5. An electronic clinical thermometer according to claim 2, wherein said covering member has an outer surface provided with affixing means for affixing the electronic clinical thermometer to a body surface for temperature measurement of the body surface.
6. An electronic clinical thermometer according to claim 2, further comprising writing means for receiving a write signal and time data from the signal extracting portion and for writing the time data in a single predetermined address of the memory for each sequence of temperature measurements.
US07362451 1986-11-26 1987-11-26 Electronic clinical thermometer Expired - Lifetime US4987579A (en)

Priority Applications (6)

Application Number Priority Date Filing Date Title
JP61-279693 1986-11-26
JP61-279695 1986-11-26
JP27969586A JPS63133028A (en) 1986-11-26 1986-11-26 Electronic thermometer
JP27969486A JPS63133030A (en) 1986-11-26 1986-11-26 Electronic thermometer
JP27969386A JPS63133027A (en) 1986-11-26 1986-11-26 Electronic thermometer
JP61-279694 1986-11-26

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US07362451 Expired - Lifetime US4987579A (en) 1986-11-26 1987-11-26 Electronic clinical thermometer

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EP (1) EP0417274B1 (en)
DE (2) DE3788811D1 (en)
WO (1) WO1988004040A1 (en)

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US6588931B2 (en) * 2000-12-07 2003-07-08 Delphi Technologies, Inc. Temperature sensor with flexible circuit substrate
WO2002048663A2 (en) * 2000-12-12 2002-06-20 Mini-Mitter Company, Inc. Digital sensor for miniature medical thermometer, and body temperature monitor
WO2002048663A3 (en) * 2000-12-12 2002-08-01 Mini Mitter Company Inc Digital sensor for miniature medical thermometer, and body temperature monitor
US7674038B2 (en) * 2000-12-29 2010-03-09 Tesat-Spacecom Gmbh & Co. Kg Arrangement for temperature monitoring and regulation
US20050141591A1 (en) * 2002-03-20 2005-06-30 Kazuhito Sakano Temperature measuring device and temperature measuring method
US7354195B2 (en) * 2002-03-20 2008-04-08 Kazuhito Sakano Temperature measuring device and temperature measuring method
US6984065B2 (en) * 2002-03-30 2006-01-10 Robert Bosch Gmbh Measuring arrangement, energy storage module, and electrical apparatus
US20030223474A1 (en) * 2002-03-30 2003-12-04 Stefan Roepke Measuring arrangement, energy storage module, and electrical apparatus
US6914764B2 (en) * 2002-07-11 2005-07-05 International Business Machines Corporation On-chip thermal sensing circuit
US20040008754A1 (en) * 2002-07-11 2004-01-15 International Business Machines Corporation On-chip thermal sensing circuit
US20050163189A1 (en) * 2003-03-20 2005-07-28 Sanyo Electric Co., Ltd. Temperature information reader
US20040233970A1 (en) * 2003-05-23 2004-11-25 Conforti Carl J. Temperature measure device
US6886979B2 (en) * 2003-05-23 2005-05-03 Carl J Conforti Temperature measure device
US7828743B2 (en) 2003-08-19 2010-11-09 Advanced Monitors Corporation Medical body core thermometer
US20050043631A1 (en) * 2003-08-19 2005-02-24 Jacob Fraden Medical body core thermometer
US7938783B2 (en) 2003-08-19 2011-05-10 Advanced Monitors Corporation Medical body core thermometer
US7785266B2 (en) 2003-08-19 2010-08-31 Advanced Monitors Corporation Medical thermometer for determining body core temperature
US20070041424A1 (en) * 2005-08-16 2007-02-22 Mordechai Lev Axillary thermometer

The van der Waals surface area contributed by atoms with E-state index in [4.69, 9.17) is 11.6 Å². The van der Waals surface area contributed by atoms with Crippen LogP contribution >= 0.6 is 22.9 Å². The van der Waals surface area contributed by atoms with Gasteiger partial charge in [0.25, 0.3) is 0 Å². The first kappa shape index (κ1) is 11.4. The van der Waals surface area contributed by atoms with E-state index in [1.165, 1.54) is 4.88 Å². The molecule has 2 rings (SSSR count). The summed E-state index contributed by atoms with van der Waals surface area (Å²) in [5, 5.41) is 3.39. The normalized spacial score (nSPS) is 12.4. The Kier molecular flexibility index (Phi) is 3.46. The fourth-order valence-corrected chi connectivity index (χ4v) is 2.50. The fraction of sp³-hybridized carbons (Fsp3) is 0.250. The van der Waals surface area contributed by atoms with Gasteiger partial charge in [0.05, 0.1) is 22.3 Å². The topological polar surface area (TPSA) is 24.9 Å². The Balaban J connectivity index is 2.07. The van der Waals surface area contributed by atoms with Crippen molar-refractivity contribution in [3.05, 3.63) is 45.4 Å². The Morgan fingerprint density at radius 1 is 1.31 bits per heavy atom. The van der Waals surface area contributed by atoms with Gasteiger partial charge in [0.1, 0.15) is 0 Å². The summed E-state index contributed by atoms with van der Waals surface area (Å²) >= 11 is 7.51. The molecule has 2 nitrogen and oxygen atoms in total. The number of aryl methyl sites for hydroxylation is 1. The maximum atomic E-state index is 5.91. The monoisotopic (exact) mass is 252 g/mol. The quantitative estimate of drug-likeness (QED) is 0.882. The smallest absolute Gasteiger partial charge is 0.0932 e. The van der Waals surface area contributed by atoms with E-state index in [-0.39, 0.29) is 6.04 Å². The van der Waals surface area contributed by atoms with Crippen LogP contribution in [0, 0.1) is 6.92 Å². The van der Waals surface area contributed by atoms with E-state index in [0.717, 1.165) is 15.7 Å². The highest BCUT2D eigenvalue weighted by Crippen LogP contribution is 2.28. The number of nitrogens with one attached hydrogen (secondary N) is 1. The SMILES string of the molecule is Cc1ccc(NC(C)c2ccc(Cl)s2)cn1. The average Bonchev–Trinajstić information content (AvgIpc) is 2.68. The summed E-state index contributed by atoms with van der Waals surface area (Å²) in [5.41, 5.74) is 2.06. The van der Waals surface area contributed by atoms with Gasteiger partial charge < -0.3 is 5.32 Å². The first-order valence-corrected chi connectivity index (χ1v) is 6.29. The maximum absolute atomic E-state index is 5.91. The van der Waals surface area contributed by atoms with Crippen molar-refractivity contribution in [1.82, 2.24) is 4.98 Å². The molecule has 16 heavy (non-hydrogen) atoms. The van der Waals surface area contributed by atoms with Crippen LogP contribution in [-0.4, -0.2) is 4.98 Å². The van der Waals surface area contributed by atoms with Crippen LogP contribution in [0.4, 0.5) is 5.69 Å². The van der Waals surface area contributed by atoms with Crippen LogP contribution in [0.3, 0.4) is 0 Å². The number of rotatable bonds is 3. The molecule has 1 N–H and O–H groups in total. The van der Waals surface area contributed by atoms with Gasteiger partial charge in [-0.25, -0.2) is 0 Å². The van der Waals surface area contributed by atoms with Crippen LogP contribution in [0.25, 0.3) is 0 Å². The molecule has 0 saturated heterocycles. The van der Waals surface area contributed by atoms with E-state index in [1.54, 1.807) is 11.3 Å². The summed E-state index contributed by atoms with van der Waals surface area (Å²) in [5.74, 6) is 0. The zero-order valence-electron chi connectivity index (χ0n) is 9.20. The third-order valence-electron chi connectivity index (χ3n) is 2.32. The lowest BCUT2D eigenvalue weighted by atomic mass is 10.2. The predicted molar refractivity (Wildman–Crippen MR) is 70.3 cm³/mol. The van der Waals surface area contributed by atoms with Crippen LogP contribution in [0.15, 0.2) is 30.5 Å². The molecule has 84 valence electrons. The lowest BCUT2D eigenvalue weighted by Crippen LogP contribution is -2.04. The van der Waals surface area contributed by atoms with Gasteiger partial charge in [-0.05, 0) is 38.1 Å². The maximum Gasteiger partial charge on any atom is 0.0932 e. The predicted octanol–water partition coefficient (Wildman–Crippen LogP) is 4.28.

US20090071952A1 (en) * 2007-09-13 2009-03-19 Semiconductor Energy Laboratory Co., Ltd. Semiconductor device and heating system
US20090141773A1 (en) * 2007-11-29 2009-06-04 Youn-Jan Lin Adhesive thermometer
US8061891B2 (en) * 2007-11-29 2011-11-22 Youn-Jan Lin Adhesive thermometer
US8794827B2 (en) * 2009-02-02 2014-08-05 Yazaki Corporation Thermal sensing structure and insulating structure of thermal sensing circuit
US20100195696A1 (en) * 2009-02-02 2010-08-05 Yazaki Corporation Thermal sensing structure and insulating structure of thermal sensing circuit
US9068895B2 (en) 2009-04-15 2015-06-30 3M Innovative Properties Company Deep tissue temperature probe constructions
US20100268114A1 (en) * 2009-04-15 2010-10-21 Arizant Healthcare Inc. Deep tissue temperature probe constructions
US9310257B2 (en) 2009-04-15 2016-04-12 3M Innovative Properties Company Deep tissue temperature probe constructions
US20100268113A1 (en) * 2009-04-15 2010-10-21 Arizant Healthcare Inc. Deep tissue temperature probe constructions
US20110051776A1 (en) * 2009-08-31 2011-03-03 Arizant Healthcare Inc. Flexible deep tissue temperature measurement devices
US8226294B2 (en) 2009-08-31 2012-07-24 Arizant Healthcare Inc. Flexible deep tissue temperature measurement devices
US8292502B2 (en) 2010-04-07 2012-10-23 Arizant Healthcare Inc. Constructions for zero-heat-flux, deep tissue temperature measurement devices
US8801282B2 (en) 2010-04-07 2014-08-12 3M Innovative Properties Company Constructions for zero-heat-flux, deep tissue temperature measurement devices
US8801272B2 (en) 2010-04-07 2014-08-12 3M Innovative Properties Company Zero-heat-flux, deep tissue temperature measurement devices with thermal sensor calibration
US8292495B2 (en) 2010-04-07 2012-10-23 Arizant Healthcare Inc. Zero-heat-flux, deep tissue temperature measurement devices with thermal sensor calibration
US9354122B2 (en) 2011-05-10 2016-05-31 3M Innovative Properties Company Zero-heat-flux, deep tissue temperature measurement system
US20130135080A1 (en) * 2011-11-28 2013-05-30 Upm Rfid Oy Tag forgery protection
US9782082B2 (en) 2012-11-01 2017-10-10 Blue Spark Technologies, Inc. Body temperature logging patch
US9943232B2 (en) 2014-02-03 2018-04-17 Welch Allyn, Inc. Thermometry heating and sensing assembly
US9693689B2 (en) 2014-12-31 2017-07-04 Blue Spark Technologies, Inc. Body temperature logging patch
CN105509923A (en) * 2015-12-07 2016-04-20 上海温尔信息科技有限公司 Tumor cell-attached Thermometer

Also Published As

Publication number Publication date Type
EP0417274A4 (en) 1991-11-13 application
EP0417274B1 (en) 1994-01-12 grant
DE3788811D1 (en) 1994-02-24 grant
EP0417274A1 (en) 1991-03-20 application
WO1988004040A1 (en) 1988-06-02 application
DE3788811T2 (en) 1994-04-28 grant